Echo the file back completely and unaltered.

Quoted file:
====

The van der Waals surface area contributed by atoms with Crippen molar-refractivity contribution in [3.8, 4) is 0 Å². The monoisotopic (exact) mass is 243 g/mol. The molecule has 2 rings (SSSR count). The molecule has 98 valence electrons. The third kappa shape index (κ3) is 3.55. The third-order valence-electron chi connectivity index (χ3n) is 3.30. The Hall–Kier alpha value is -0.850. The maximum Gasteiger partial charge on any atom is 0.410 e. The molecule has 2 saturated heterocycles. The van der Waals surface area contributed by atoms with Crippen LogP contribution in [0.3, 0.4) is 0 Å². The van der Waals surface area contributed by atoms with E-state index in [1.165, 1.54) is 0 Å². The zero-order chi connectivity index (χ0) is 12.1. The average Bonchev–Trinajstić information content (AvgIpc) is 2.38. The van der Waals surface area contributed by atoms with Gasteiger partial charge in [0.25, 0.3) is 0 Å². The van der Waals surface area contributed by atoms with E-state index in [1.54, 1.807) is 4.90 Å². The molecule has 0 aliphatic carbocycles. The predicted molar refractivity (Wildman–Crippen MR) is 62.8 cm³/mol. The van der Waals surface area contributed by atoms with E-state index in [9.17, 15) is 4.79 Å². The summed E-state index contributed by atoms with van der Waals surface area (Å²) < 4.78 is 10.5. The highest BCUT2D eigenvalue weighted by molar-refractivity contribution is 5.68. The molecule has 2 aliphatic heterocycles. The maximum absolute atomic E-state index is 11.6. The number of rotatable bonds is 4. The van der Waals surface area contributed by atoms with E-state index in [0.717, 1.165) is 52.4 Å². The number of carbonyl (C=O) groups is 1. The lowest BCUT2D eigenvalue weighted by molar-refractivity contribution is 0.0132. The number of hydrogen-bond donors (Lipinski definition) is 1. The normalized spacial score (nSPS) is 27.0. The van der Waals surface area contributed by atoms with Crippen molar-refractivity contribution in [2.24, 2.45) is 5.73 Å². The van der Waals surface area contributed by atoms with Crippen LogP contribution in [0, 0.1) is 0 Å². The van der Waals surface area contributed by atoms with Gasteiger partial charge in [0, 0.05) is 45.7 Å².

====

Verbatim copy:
The van der Waals surface area contributed by atoms with Crippen molar-refractivity contribution in [3.8, 4) is 0 Å². The monoisotopic (exact) mass is 243 g/mol. The molecule has 2 rings (SSSR count). The molecule has 98 valence electrons. The third kappa shape index (κ3) is 3.55. The third-order valence-electron chi connectivity index (χ3n) is 3.30. The Hall–Kier alpha value is -0.850. The maximum Gasteiger partial charge on any atom is 0.410 e. The molecule has 2 saturated heterocycles. The van der Waals surface area contributed by atoms with Crippen LogP contribution in [0.3, 0.4) is 0 Å². The van der Waals surface area contributed by atoms with E-state index in [1.165, 1.54) is 0 Å². The zero-order chi connectivity index (χ0) is 12.1. The average Bonchev–Trinajstić information content (AvgIpc) is 2.38. The van der Waals surface area contributed by atoms with Gasteiger partial charge in [0.25, 0.3) is 0 Å². The van der Waals surface area contributed by atoms with E-state index in [1.54, 1.807) is 4.90 Å². The molecule has 0 aliphatic carbocycles. The predicted molar refractivity (Wildman–Crippen MR) is 62.8 cm³/mol. The van der Waals surface area contributed by atoms with E-state index in [9.17, 15) is 4.79 Å². The summed E-state index contributed by atoms with van der Waals surface area (Å²) < 4.78 is 10.5. The highest BCUT2D eigenvalue weighted by molar-refractivity contribution is 5.68. The molecule has 2 aliphatic heterocycles. The maximum absolute atomic E-state index is 11.6. The number of rotatable bonds is 4. The van der Waals surface area contributed by atoms with E-state index in [0.717, 1.165) is 52.4 Å². The number of carbonyl (C=O) groups is 1. The lowest BCUT2D eigenvalue weighted by molar-refractivity contribution is 0.0132. The number of hydrogen-bond donors (Lipinski definition) is 1. The normalized spacial score (nSPS) is 27.0. The van der Waals surface area contributed by atoms with Crippen molar-refractivity contribution in [2.24, 2.45) is 5.73 Å². The van der Waals surface area contributed by atoms with Crippen LogP contribution in [0, 0.1) is 0 Å². The van der Waals surface area contributed by atoms with Gasteiger partial charge in [0, 0.05) is 45.7 Å².